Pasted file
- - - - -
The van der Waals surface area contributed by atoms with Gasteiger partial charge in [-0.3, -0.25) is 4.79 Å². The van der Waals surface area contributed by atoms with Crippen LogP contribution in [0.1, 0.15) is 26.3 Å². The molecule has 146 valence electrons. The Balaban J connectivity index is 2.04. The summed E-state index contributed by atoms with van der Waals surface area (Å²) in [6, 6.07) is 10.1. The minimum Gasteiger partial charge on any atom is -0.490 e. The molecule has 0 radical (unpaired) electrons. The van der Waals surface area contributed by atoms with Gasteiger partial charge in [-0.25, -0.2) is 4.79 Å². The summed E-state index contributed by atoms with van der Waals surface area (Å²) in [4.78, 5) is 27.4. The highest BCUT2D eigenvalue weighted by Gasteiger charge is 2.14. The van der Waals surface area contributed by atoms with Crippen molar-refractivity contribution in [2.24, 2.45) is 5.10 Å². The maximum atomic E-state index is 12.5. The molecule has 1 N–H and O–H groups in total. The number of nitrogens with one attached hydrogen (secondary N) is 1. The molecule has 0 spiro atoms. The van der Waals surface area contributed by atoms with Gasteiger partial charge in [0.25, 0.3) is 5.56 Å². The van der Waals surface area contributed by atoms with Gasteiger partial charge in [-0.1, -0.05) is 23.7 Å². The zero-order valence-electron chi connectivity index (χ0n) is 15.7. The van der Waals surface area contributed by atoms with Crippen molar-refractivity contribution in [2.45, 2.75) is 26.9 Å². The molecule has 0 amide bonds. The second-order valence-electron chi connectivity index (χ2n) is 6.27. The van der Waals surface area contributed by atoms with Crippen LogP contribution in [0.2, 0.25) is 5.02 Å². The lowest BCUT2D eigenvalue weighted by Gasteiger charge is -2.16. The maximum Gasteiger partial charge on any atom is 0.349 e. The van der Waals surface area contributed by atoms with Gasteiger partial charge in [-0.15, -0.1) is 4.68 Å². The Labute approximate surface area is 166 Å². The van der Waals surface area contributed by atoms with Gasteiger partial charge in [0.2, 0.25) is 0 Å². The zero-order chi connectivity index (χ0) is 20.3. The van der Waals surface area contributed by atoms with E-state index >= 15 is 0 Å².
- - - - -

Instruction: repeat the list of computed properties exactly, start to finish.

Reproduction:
The van der Waals surface area contributed by atoms with Gasteiger partial charge in [-0.3, -0.25) is 4.79 Å². The van der Waals surface area contributed by atoms with Crippen LogP contribution in [0.1, 0.15) is 26.3 Å². The molecule has 146 valence electrons. The Balaban J connectivity index is 2.04. The summed E-state index contributed by atoms with van der Waals surface area (Å²) in [6, 6.07) is 10.1. The minimum Gasteiger partial charge on any atom is -0.490 e. The molecule has 0 radical (unpaired) electrons. The van der Waals surface area contributed by atoms with Gasteiger partial charge in [-0.25, -0.2) is 4.79 Å². The summed E-state index contributed by atoms with van der Waals surface area (Å²) in [4.78, 5) is 27.4. The highest BCUT2D eigenvalue weighted by Gasteiger charge is 2.14. The van der Waals surface area contributed by atoms with Crippen molar-refractivity contribution in [2.24, 2.45) is 5.10 Å². The maximum atomic E-state index is 12.5. The molecule has 1 N–H and O–H groups in total. The number of nitrogens with one attached hydrogen (secondary N) is 1. The molecule has 0 spiro atoms. The van der Waals surface area contributed by atoms with Gasteiger partial charge in [0.25, 0.3) is 5.56 Å². The van der Waals surface area contributed by atoms with Gasteiger partial charge in [-0.1, -0.05) is 23.7 Å². The zero-order valence-electron chi connectivity index (χ0n) is 15.7. The van der Waals surface area contributed by atoms with Crippen molar-refractivity contribution in [2.45, 2.75) is 26.9 Å². The molecule has 0 amide bonds. The second-order valence-electron chi connectivity index (χ2n) is 6.27. The van der Waals surface area contributed by atoms with Crippen LogP contribution in [0.2, 0.25) is 5.02 Å². The lowest BCUT2D eigenvalue weighted by Gasteiger charge is -2.16. The maximum Gasteiger partial charge on any atom is 0.349 e. The van der Waals surface area contributed by atoms with Gasteiger partial charge in [-0.15, -0.1) is 4.68 Å². The Labute approximate surface area is 166 Å². The van der Waals surface area contributed by atoms with Gasteiger partial charge in [0.2, 0.25) is 0 Å². The zero-order chi connectivity index (χ0) is 20.3. The van der Waals surface area contributed by atoms with E-state index >= 15 is 0 Å².